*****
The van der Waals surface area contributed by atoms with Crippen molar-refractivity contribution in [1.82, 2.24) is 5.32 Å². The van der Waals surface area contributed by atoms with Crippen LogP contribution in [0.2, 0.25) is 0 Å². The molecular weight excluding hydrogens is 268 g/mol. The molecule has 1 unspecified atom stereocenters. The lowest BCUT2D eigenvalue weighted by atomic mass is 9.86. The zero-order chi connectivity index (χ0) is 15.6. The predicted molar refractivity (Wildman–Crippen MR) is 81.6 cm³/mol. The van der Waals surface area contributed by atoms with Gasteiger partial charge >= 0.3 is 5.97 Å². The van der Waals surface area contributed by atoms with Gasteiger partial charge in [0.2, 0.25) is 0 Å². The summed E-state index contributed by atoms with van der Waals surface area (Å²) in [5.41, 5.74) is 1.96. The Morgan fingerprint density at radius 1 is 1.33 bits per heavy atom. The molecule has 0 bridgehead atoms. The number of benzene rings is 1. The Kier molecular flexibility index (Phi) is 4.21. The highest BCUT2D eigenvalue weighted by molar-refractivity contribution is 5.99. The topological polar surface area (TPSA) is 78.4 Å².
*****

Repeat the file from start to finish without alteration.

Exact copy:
The van der Waals surface area contributed by atoms with Crippen molar-refractivity contribution in [1.82, 2.24) is 5.32 Å². The van der Waals surface area contributed by atoms with Crippen LogP contribution in [0.2, 0.25) is 0 Å². The molecular weight excluding hydrogens is 268 g/mol. The molecule has 1 unspecified atom stereocenters. The lowest BCUT2D eigenvalue weighted by atomic mass is 9.86. The zero-order chi connectivity index (χ0) is 15.6. The predicted molar refractivity (Wildman–Crippen MR) is 81.6 cm³/mol. The van der Waals surface area contributed by atoms with Gasteiger partial charge >= 0.3 is 5.97 Å². The van der Waals surface area contributed by atoms with Gasteiger partial charge in [0.2, 0.25) is 0 Å². The summed E-state index contributed by atoms with van der Waals surface area (Å²) in [5.41, 5.74) is 1.96. The Morgan fingerprint density at radius 1 is 1.33 bits per heavy atom. The molecule has 0 bridgehead atoms. The number of benzene rings is 1. The Kier molecular flexibility index (Phi) is 4.21. The highest BCUT2D eigenvalue weighted by molar-refractivity contribution is 5.99. The topological polar surface area (TPSA) is 78.4 Å².